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- Two students at the Vienna Opera House ©Sciences Po
Every year for the past 15 years, undergraduate students of the Nancy campus have had the opportunity to go on one-week study visits to Vienna, Berlin, and Brussels. The goal of these visits is to give them a glimpse into how European and International institutions work behind the scenes.
The Nancy campus hosts the Europe & Franco-German concentration programmes; thus these cities are of particular interest for students. This year, it was the first-year students who travelled to Vienna, whilst the second year students went to Berlin.
The five-day programme was divided as such:
- On Monday: visit of the Opera.
- On Tuesday, students visited the Diplomatische Akademie (the Viennese equivalent of PSIA) and the University of Vienna, where they listened to a social democrat politician speak about Austrian political life.
- On Wednesday, students visited the OSCE (Organisation for Security and Co-operation in Europe, created in 1975 to ease tensions during the Cold War).
- Thursday, a visit was organised to the Viennese Headquarters of the United Nations, complete with meetings with French and German ambassadors at the United Nations Vienna base.
- On Friday morning, students got to peak inside the OPEC, The Organisation of the Petroleum Exporting Countries.
Outside of this rich programme, students were also given free time to explore. Some visited the cities’ numerous museums and art galleries, filled with large collections of Egon Schiele and Gustav Klimt. Others returned to the opera to see a performance.
Learn more about Art'Core
- Art'Core dancing in Boutmy during their show ©Marie Fraboulet
Art’Core is a student society at the heart of Sciences Po which brings together dancers of all different styles. After their annual show we met with two of the dancers from the troupe.
Interview with Claire Bailly and Katell Coueraud, students in their second year at the undergraduate college and active members of the association.
What is Art’Core? How did it first start?
Claire: Art’Core is a student dance group at the Paris campus of Sciences Po. The club is made up of both undergraduates and graduates and it runs independently to classes run by the Sports Club. We are students who want to meet up outside of formal dance classes and create new routines in all different styles: hip-hop, classical, contemporary, afrobeat, and jazz etc. The club has been running for 7 years now and there are about 20 active members.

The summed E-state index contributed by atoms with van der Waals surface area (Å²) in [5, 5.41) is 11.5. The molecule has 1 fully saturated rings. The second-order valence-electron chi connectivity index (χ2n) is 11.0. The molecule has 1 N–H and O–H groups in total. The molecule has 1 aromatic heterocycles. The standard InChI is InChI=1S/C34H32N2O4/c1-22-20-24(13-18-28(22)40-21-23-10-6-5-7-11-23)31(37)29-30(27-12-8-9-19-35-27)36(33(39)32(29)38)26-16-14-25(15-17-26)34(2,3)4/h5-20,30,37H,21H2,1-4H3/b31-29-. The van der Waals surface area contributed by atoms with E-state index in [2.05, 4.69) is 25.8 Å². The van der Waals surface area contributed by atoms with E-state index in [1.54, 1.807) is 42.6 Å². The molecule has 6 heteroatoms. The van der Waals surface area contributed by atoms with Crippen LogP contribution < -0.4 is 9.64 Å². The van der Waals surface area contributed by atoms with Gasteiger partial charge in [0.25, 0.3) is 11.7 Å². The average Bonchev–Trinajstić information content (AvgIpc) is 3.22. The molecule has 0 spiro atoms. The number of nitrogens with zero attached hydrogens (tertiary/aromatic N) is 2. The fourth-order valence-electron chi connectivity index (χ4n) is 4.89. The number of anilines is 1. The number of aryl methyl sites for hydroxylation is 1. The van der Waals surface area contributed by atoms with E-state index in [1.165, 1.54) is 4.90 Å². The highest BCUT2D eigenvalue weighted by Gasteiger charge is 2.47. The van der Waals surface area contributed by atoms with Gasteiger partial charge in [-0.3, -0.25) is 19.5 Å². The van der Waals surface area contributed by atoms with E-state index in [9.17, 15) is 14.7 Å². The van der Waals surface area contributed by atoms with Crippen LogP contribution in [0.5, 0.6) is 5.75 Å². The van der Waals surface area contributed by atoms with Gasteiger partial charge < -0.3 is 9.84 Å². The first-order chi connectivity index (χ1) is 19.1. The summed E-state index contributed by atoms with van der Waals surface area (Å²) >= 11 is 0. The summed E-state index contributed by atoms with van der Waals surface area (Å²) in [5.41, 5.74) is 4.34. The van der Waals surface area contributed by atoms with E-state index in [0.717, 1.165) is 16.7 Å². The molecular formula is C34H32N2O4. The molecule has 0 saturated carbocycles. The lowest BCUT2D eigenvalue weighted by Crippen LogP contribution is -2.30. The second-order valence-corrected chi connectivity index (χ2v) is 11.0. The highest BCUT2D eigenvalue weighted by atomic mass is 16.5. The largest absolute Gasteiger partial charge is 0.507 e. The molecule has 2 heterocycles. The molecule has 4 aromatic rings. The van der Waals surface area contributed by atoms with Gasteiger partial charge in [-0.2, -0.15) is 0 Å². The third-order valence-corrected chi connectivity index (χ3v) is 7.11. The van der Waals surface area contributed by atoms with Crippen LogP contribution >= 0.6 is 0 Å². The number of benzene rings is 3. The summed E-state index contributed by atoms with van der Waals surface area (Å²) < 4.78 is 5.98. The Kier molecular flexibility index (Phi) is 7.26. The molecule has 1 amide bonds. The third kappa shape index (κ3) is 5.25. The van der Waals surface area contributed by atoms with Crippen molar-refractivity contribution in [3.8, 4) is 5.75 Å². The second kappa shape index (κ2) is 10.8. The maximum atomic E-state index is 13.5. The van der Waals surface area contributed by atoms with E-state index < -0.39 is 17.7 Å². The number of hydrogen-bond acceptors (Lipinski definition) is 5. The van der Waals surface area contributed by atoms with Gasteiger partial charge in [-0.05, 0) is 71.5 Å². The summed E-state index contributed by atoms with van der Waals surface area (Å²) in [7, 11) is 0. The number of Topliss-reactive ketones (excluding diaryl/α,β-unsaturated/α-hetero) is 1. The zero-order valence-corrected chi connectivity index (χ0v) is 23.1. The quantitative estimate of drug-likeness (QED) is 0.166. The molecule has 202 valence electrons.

You have recently performed in a show, how does that work?
Katell: This show was an artistic collaboration between Batuka, a music group, and Art’Core, which took place in Sciences Po. There is no specific theme for the show, the aim is just to create something cooperative and to show what kinds of things we have been working on throughout the year. It is an opportunity for all the dancers to come up with choreography, and everyone is free to invent whatever they like!
Claire: Doing the show in the Boutmy lecture theatre really adds something to the performance. Normally we experience Boutmy under solemn and quite dry contexts, but it becomes a very warm and exciting space. The main aim of the show is to share the joy of performing with each other, Batuka, and of course the Sciences Po student community. Art’Core is a big family and that creates a fabulous group dynamic and energy.
Do you take part in competitions?
Claire: Yes, alongside preparing for the show, we compete in inter-university competitions, called CRIT and Collégiades, as well as inter-university sports competitions. These are big projects and they require a lot of practice: from February to March for the CRIT, and the end of the second semester for Collégiades. The academic year kicks off with workshops, and a performance at “Cash and Trash” - a renowned event hosted by the Sports Club of Sciences Po. After that, we begin working on the Boutmy show; this is a good way to get to know the new members. This show also acts as a reminder that the spoken word is not the only way one can express themself. It also demonstrates that at Sciences Po public speaking is not the only way to express yourself; we use our bodies to communicate.